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NCAT: CNS v Transport for NSW [2018] NSWCATAD 40

This recent decision of the New South Wales Civil and Administrative Tribunal (NCAT) illustrates the importance of practicing privacy by design and data minimisation so that your agency can have confidence that they are only collecting personal information that is necessary for their functions or activities, and that they can adequately articulate the grounds for a particular collection when they need to.

The Tribunal considered whether the requirement of Transport for NSW (TfNSW) that certain concession Opal cards be registered (thus linking the card’s travel, billing and location histories to the owner) resulted in the collection of more personal information than was reasonably necessary for TfNSW’s stated purpose of ensuring entitlement and enforcing eligibility requirements for those cards, in contravention of Information Protection Principle (IPP) 1 under the Privacy and Personal Information Protection Act 1998 (NSW) (PPIP Act).

The Tribunal found in favour of the Applicant, it appears largely because TfNSW was unable to offer a ‘cogent explanation’ of the need for the cards to be registered. The Tribunal ordered TfNSW to refrain from any collection of personal information relating to the travel movement history of the Applicant, leaving the technical details of how this might be done to TfNSW.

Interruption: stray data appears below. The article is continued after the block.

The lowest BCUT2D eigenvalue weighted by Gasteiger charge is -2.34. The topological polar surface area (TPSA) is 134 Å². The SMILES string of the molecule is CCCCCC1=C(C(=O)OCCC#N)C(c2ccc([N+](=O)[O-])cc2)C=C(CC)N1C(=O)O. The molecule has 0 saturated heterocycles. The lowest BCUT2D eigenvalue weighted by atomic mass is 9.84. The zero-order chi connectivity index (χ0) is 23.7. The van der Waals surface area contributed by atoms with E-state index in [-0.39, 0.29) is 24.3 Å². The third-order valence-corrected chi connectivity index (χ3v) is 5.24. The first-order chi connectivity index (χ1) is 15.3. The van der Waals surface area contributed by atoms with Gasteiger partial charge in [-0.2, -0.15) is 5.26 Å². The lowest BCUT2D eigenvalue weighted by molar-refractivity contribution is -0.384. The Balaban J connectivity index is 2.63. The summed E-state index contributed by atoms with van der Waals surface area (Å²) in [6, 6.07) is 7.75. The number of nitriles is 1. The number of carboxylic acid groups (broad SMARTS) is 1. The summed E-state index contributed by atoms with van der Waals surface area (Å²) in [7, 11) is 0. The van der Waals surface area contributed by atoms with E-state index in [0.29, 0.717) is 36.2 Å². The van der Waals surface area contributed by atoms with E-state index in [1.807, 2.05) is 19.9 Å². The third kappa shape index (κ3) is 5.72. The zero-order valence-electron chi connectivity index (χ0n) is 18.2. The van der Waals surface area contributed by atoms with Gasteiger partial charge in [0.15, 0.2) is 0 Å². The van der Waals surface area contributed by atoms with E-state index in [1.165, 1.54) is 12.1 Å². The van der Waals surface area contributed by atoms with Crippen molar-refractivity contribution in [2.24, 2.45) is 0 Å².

Also of interest is the Tribunal’s consideration of whether the travel data generated by the card was personal information ‘about’ the Applicant, applying Privacy Commissioner v Telstra Corporation Limited [2017] FCAFC 4 and reviewing other relevant case law.

This article was written by Jordan Wilson-Otto, Acting Assistant Commissioner Operational Privacy and Assurance, Office of the Victorian Information Commissioner. The views expressed in this post are the author’s own and do not necessarily reflect the views of OVIC.

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